This post is an article sidebar to "Can Your Vagus Nerve Stimulate Your Business Success?" Unrelated to business (directly) but this is not to be missed information. A mode of action analysis of how the vagus works suggests it works by reducing inflammation (a modern day culprit impacting performance via a number of health issues).
This post is simply a cross section of information designed to illustrate some of the many documented benefits of mindfulness. As a quick sidebar, I believe it is philosophically inconsistent with mindfulness for it to be used to “enhance performance”.
There is no shortage of lists of how laughter can lead to successful business. I have included three of these in the bibliography, but I will summarize it in a few categories that I feel are most relevant. Let me start with a cautionary note – laughter is undeniably about context – no one wants to come across as the court jester.
Starting with a bit of history – the vagus nerve has appeared in various contexts in earlier articles. Despite these previous articles, a quick summary seems in order, especially since this topic involves so much psychological and physiological context. The vagus nerve is one of 12 cranial nerves – it being the largest. It extends from the brainstem to the abdomen by way of multiple organs, including the heart and lungs.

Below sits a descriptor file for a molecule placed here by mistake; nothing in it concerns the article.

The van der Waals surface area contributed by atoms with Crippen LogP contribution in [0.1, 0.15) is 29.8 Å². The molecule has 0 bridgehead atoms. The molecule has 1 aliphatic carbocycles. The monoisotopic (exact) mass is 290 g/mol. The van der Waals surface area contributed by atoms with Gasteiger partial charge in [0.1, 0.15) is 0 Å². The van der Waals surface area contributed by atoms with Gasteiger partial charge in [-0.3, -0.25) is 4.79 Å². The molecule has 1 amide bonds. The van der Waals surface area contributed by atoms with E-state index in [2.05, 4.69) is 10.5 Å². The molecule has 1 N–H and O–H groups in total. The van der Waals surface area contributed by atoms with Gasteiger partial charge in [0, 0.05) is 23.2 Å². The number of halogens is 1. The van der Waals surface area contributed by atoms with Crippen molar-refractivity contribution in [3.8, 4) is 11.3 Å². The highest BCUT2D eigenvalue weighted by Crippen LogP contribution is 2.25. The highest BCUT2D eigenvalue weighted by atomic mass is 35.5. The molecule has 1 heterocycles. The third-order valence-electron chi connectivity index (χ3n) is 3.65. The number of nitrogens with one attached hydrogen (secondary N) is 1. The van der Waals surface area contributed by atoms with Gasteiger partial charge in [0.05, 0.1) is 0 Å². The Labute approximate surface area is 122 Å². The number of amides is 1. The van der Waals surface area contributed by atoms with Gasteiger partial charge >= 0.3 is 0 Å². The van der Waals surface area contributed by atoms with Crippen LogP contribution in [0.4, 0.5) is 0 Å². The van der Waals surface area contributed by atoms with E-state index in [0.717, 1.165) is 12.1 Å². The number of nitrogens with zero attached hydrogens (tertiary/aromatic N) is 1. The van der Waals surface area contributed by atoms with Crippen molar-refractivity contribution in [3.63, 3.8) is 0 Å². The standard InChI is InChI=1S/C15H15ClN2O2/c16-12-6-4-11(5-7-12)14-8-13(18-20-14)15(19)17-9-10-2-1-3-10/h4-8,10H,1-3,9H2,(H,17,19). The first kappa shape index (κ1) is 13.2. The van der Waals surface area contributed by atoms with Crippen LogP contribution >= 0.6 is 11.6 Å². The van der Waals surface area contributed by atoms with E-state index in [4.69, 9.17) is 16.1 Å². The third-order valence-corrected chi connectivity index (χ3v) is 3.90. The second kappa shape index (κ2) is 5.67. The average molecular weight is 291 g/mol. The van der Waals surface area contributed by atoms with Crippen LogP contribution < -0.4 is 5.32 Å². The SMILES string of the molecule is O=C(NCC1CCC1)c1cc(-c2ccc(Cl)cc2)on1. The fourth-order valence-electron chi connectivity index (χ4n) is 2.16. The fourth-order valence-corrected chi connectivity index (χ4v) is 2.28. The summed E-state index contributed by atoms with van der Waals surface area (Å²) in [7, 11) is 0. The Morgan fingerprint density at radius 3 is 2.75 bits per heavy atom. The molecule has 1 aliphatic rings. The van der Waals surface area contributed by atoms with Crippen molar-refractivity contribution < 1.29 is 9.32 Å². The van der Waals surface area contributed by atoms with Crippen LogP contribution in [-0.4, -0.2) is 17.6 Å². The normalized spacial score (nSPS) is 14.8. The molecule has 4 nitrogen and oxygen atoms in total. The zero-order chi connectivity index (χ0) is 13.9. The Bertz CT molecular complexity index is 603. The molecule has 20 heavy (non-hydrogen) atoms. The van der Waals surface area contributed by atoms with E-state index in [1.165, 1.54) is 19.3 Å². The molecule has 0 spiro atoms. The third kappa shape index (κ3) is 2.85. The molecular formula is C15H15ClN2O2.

Just to be clear, my objective in this article is not to do a book review or a historical reenactment of the life and accomplishments of da Vinci but rather to repeat some lessons identified by the author that can be drawn upon in the context of creativity and/or innovation everyday challenges in the world of business.
What could be the practical value (to the world of business) of an overview of the neuroscience of creativity/innovation? If nothing else – I hope to illustrate what a holistic phenomenon this is and encourage initiatives that could enhance cognition, creativity and innovation.
“Humanity’s ability to alter its own brain function might well shape history as powerfully as the development of metallurgy in the Iron Age, mechanization in the Industrial Revolution or genetics in the second half of the twentieth century.”
What business person would not want to get more out of their most important resource? The challenge presented by this is highlighted in previous articles where I identified just some of the issues. The articles will appear in two parts: (1) Hi-tech/new age and (2) the lo-tech/tried and true.